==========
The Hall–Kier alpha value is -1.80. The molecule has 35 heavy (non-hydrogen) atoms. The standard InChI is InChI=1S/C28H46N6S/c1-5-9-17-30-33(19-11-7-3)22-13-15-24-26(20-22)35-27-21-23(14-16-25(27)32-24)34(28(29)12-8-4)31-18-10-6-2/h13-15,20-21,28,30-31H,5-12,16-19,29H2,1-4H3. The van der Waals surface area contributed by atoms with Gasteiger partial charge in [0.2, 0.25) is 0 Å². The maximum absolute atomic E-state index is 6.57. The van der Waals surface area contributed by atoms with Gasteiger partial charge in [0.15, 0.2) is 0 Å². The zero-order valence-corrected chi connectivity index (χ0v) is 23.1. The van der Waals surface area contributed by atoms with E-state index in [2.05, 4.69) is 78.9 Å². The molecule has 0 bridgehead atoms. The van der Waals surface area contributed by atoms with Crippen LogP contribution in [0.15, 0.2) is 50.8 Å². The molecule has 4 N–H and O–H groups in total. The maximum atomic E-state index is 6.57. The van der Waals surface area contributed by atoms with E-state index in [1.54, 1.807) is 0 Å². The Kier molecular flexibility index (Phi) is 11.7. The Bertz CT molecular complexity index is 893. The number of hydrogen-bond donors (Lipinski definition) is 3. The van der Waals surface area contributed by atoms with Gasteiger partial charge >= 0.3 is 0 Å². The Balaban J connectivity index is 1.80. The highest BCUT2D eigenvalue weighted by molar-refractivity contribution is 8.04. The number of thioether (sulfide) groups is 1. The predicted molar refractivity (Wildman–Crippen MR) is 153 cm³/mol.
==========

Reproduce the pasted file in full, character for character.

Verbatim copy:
The Hall–Kier alpha value is -1.80. The molecule has 35 heavy (non-hydrogen) atoms. The standard InChI is InChI=1S/C28H46N6S/c1-5-9-17-30-33(19-11-7-3)22-13-15-24-26(20-22)35-27-21-23(14-16-25(27)32-24)34(28(29)12-8-4)31-18-10-6-2/h13-15,20-21,28,30-31H,5-12,16-19,29H2,1-4H3. The van der Waals surface area contributed by atoms with Gasteiger partial charge in [0.2, 0.25) is 0 Å². The maximum absolute atomic E-state index is 6.57. The van der Waals surface area contributed by atoms with Gasteiger partial charge in [0.15, 0.2) is 0 Å². The zero-order valence-corrected chi connectivity index (χ0v) is 23.1. The van der Waals surface area contributed by atoms with E-state index in [2.05, 4.69) is 78.9 Å². The molecule has 0 bridgehead atoms. The van der Waals surface area contributed by atoms with Crippen LogP contribution in [0.15, 0.2) is 50.8 Å². The molecule has 4 N–H and O–H groups in total. The maximum atomic E-state index is 6.57. The van der Waals surface area contributed by atoms with E-state index in [1.54, 1.807) is 0 Å². The Kier molecular flexibility index (Phi) is 11.7. The Bertz CT molecular complexity index is 893. The number of hydrogen-bond donors (Lipinski definition) is 3. The van der Waals surface area contributed by atoms with Gasteiger partial charge >= 0.3 is 0 Å². The Balaban J connectivity index is 1.80. The highest BCUT2D eigenvalue weighted by molar-refractivity contribution is 8.04. The number of thioether (sulfide) groups is 1. The predicted molar refractivity (Wildman–Crippen MR) is 153 cm³/mol.